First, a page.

In our last post, we introduced the idea of a value calculator as a powerful sales tool. To refresh your memory: The XYZ Software Company sells an add-in solution for an enterprises ERP system, to address situations when a single order has to be fulfilled in multiple shipments. When that happens, the enterprises own end customers question the invoice, causing the enterprise to have to devote man-hours to documenting and supporting a perfectly valid receivable, and delaying collections. XYZs ERP add-in can help solve this problem. To help prospects understand the XYZ Software value proposition, XYZ developed a Value Calculator, and the one they’ve prepared for the Levi Lauren Outerware Corporation (LLOC) is shown below:

The important design characteristics of a model like this include:

  • Inputs and outputs are separate from each other and visually easy to distinguish:
  • Global inputs about the prospects business in general are at the left, and the inputs specifically related to the problem XYZ Software solves are in the middle column.
  • Inputs required to describe the prospects current situation are shaded in yellow, and the input values that will be improved by the XYZ Software solution are shaded in pink.
  • The outputs of the model are at the right, and further distinguished by being in blue type.
  • The inputs are understandable and easy to obtain, either from publicly available information or from ordinary sales legwork.
  • The outputs are obviously meaningful to the prospect. What prospects CFO (or other senior executive) wouldn’t grasp the value of a 21-day DSO improvement, or over 10,000 man-hours saved?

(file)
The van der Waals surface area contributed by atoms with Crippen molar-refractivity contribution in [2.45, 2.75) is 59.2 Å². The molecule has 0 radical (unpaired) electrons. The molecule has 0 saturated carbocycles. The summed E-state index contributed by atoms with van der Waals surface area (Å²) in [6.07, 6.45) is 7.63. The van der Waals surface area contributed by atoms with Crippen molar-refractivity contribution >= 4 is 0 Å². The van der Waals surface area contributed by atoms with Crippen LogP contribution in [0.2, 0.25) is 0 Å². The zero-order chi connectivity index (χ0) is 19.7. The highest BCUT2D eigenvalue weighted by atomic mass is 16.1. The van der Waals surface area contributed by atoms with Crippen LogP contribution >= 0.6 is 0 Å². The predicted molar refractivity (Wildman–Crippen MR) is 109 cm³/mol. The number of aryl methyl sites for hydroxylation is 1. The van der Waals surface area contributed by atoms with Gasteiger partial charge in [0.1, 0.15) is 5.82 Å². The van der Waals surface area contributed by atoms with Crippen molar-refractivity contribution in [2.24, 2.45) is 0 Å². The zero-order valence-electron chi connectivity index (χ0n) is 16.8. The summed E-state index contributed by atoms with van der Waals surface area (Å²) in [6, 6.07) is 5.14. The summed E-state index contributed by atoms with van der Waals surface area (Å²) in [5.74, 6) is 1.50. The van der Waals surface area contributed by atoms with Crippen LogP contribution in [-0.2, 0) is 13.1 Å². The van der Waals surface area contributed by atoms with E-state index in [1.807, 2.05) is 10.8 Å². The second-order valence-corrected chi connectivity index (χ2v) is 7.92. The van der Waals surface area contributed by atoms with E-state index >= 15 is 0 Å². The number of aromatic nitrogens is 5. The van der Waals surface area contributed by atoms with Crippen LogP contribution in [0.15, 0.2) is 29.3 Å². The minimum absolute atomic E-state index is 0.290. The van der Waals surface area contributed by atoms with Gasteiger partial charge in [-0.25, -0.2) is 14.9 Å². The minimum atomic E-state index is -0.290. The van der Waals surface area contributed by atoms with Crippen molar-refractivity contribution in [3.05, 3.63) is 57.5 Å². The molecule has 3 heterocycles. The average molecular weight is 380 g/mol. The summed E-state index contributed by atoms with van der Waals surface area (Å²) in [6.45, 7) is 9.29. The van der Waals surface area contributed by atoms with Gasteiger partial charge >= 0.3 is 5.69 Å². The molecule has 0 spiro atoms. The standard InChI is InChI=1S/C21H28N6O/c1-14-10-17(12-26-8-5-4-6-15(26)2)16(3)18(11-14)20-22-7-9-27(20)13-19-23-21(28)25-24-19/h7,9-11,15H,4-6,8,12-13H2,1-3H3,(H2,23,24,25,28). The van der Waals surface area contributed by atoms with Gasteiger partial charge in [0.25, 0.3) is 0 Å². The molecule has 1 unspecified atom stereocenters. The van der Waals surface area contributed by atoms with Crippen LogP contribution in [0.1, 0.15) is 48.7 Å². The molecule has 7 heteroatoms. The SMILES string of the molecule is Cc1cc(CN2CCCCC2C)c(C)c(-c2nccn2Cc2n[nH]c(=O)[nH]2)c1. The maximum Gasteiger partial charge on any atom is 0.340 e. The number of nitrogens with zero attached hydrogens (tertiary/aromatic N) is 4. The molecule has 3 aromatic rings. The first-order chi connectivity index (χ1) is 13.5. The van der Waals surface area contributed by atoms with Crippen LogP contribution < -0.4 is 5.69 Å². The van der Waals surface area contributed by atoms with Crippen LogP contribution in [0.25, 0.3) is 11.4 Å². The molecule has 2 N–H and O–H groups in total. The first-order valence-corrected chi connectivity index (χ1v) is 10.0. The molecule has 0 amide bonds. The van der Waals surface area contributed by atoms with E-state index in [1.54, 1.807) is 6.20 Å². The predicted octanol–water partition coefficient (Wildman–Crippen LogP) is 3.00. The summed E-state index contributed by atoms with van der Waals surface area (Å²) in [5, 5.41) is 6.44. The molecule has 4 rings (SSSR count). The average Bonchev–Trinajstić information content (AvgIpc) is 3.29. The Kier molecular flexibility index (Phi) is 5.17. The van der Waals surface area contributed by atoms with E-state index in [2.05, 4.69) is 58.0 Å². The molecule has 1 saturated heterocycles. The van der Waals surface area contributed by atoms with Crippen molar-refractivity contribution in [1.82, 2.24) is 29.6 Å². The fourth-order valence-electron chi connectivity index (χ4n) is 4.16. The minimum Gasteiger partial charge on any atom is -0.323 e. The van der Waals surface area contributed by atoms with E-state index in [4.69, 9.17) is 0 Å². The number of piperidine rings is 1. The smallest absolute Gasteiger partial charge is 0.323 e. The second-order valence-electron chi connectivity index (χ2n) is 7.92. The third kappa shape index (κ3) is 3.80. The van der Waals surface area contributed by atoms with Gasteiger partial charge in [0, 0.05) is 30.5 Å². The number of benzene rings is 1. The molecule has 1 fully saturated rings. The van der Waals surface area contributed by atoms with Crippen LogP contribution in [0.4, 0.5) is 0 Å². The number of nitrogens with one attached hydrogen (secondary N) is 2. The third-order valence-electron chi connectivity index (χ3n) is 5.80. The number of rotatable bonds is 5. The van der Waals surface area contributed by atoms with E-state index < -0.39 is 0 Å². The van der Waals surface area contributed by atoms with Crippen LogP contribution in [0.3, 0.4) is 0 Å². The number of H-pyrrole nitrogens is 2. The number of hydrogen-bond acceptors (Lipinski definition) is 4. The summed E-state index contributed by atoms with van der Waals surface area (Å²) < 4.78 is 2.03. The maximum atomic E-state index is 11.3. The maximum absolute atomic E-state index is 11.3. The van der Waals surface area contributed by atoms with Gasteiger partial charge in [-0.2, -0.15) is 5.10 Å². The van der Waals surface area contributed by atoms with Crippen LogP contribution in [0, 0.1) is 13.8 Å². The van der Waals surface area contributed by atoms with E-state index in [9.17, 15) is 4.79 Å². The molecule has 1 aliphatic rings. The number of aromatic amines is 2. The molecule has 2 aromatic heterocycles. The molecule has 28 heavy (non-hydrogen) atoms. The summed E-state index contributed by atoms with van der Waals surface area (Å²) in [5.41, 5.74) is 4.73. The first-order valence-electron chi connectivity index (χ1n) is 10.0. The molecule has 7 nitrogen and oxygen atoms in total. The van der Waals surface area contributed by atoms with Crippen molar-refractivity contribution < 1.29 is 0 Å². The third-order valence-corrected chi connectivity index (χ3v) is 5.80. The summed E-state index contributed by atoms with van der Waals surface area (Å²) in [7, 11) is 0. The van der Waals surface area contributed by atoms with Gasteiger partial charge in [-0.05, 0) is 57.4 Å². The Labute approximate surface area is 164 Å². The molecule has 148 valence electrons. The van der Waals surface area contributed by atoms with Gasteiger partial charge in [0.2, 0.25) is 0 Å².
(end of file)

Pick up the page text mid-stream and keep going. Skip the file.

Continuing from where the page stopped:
• The ultimate value is not only boiled down to a single number Total Savings ($/yr.) but is easy to find and in larger boldface type.
  • Key indicators and intermediate values add context. Calculated values like Pretax Margin, No. of Xactions Affected, Revenues Affected, and Man-Hrs. Saved put raw numbers in perspective and help the audience see how the ultimate values were calculated.
  • The model has the right amount of customization: this general model obviously applies to a very wide range of prospects, but there is also enough information related specifically to the target prospect to make it relevant to them alone. The prospect can see the value calculator as part of a sales effort personalized for them.
  • The model is easy to modify, even in real-time. If someone at the prospect company questions an input assumption, just drop in the number he or she suggests. The odds are good that buying XYZ Softwares solution will still look like a good decision, and the prospect will appreciate your openness, flexibility, and agile thinking.
  • The whole thing fits on one page! A more complicated model, or one that had to look good in a PowerPoint presentation, might need two pages maybe! but you get the picture.

In order for a model like this to do its job as a sales tool, it needs to properly support your value proposition. But more than that, it needs to do that in a way that uses numbers and terminology meaningful to the prospect, and is easy for the audience to understand from a quick glance. In other words, as in any other element of the sales process: Looks matter, and first impressions matter.

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